7. A device comprising:
a semiconductor substrate;
a gate dielectric on the semiconductor substrate;
a gate on the gate dielectric;
a sidewall spacer on the semiconductor substrate adjacent the gate and the gate dielectric;
an epitaxial silicon thickening layer on the surface of the semiconductor substrate adjacent the sidewall spacer and the gate, the epitaxial thickening layer and the adjacent top of the semiconductor substrate being dopant implanted regions;
silicide layers in at least a portion of the epitaxial silicon thickening layer;
source/drain regions, beneath the silicide layers, that are enriched with dopant, from the silicide layers, that has a dopant profile that is steeper than the profile of dopant lacking enrichment from the silicide layers;
the dopant being a material selected from a group consisting of arsenic, phosphorus, antimony, boron, indium, and a combination thereof;
a silicide layer on the gate;
the silicide layers being a silicide of a metal selected from a group consisting of cobalt, nickel, titanium, hafnium, platinum, and a combination thereof;
a dielectric layer over the silicide layers; and
contacts in the dielectric layer to the silicide layers.
8. The device as claimed in claim 7 wherein the silicide layers in the epitaxial silicon thickening layer further comprise silicide layers formed by thermal silicidation of deposited metallic layers into a dopant implanted epitaxial silicon thickening layer.
Description
BACKGROUND

1. Technical Field

The present invention relates generally to semiconductor technology, and more specifically to siliciding in semiconductor devices to form abrupt junctions by a silicide growth dopant snowplow effect.

2. Background Art

Integrated circuits are made up of hundreds to millions of individual components. One common component is the semiconductor transistor. The most common and important semiconductor technology presently used is silicon-based, and the most preferred silicon-based semiconductor device is a Metal Oxide Semiconductor (“MOS”) transistor.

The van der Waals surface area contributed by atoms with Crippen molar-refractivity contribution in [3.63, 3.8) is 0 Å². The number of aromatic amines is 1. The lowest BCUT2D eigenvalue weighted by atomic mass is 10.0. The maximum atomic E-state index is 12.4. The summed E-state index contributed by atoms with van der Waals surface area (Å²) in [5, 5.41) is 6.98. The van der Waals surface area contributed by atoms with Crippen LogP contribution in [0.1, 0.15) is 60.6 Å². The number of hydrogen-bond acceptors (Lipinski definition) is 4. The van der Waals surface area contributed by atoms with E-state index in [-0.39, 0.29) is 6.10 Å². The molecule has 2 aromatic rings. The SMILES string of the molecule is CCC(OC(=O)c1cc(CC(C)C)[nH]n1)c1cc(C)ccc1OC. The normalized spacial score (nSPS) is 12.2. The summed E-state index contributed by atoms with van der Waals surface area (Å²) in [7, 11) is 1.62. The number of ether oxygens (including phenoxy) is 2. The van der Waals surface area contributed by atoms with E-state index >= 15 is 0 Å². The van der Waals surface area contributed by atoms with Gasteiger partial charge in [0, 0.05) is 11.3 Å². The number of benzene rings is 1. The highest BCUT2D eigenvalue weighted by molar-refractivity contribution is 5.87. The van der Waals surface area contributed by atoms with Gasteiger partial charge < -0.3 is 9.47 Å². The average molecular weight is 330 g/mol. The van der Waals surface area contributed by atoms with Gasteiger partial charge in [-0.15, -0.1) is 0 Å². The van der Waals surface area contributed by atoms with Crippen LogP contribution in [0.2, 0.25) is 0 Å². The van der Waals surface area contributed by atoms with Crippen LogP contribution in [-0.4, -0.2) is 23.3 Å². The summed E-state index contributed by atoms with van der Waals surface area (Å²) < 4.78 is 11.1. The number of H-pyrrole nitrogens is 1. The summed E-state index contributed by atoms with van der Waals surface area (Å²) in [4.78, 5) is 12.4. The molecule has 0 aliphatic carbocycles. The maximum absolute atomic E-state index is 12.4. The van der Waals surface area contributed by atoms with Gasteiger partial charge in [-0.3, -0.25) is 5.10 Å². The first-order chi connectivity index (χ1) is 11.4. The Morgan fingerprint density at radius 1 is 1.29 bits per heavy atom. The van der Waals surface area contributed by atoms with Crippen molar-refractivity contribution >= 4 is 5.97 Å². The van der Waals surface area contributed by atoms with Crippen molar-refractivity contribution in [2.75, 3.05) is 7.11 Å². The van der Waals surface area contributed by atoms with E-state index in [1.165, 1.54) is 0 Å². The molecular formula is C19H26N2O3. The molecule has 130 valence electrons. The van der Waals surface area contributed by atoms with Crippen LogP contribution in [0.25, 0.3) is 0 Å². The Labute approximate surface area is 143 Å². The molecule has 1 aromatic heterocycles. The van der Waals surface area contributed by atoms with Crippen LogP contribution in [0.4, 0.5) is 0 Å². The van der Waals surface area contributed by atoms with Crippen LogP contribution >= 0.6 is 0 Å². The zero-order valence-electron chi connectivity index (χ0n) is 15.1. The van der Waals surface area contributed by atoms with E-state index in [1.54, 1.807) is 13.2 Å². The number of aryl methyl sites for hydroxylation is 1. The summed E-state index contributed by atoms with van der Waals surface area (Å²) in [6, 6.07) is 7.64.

The transistor contains a gate electrode (usually polysilicon) over a gate dielectric, over a silicon substrate. The silicon substrate on both sides of the polysilicon gate is doped by ion implantation of boron or phosphorus or other impurity atoms into the surface of the silicon substrate, thereby becoming conductive. These doped regions of the silicon substrate are referred to as “shallow source/drain junctions”, which are separated by a channel region beneath the polysilicon gate.

A silicon oxide or silicon nitride spacer, referred to as a “sidewall spacer”, on the sides of the polysilicon gate allows deposition of additional doping to form more heavily doped regions of the shallow source/drain junctions, which are called “deep source/drain junctions”. The shallow and deep source/drain junctions are collectively referred to as “S/D junctions”.

To complete the transistor, a silicon oxide dielectric layer is deposited to cover the gate, the spacer, and the silicon substrate. To provide electrical connections for the transistor, openings are etched in the silicon oxide dielectric layer to the polysilicon gate and the S/D junctions. The openings are filled with metal to form electrical contacts. To complete the integrated circuits, the contacts are connected to additional levels of wiring in additional levels of dielectric material to the outside of the dielectric material.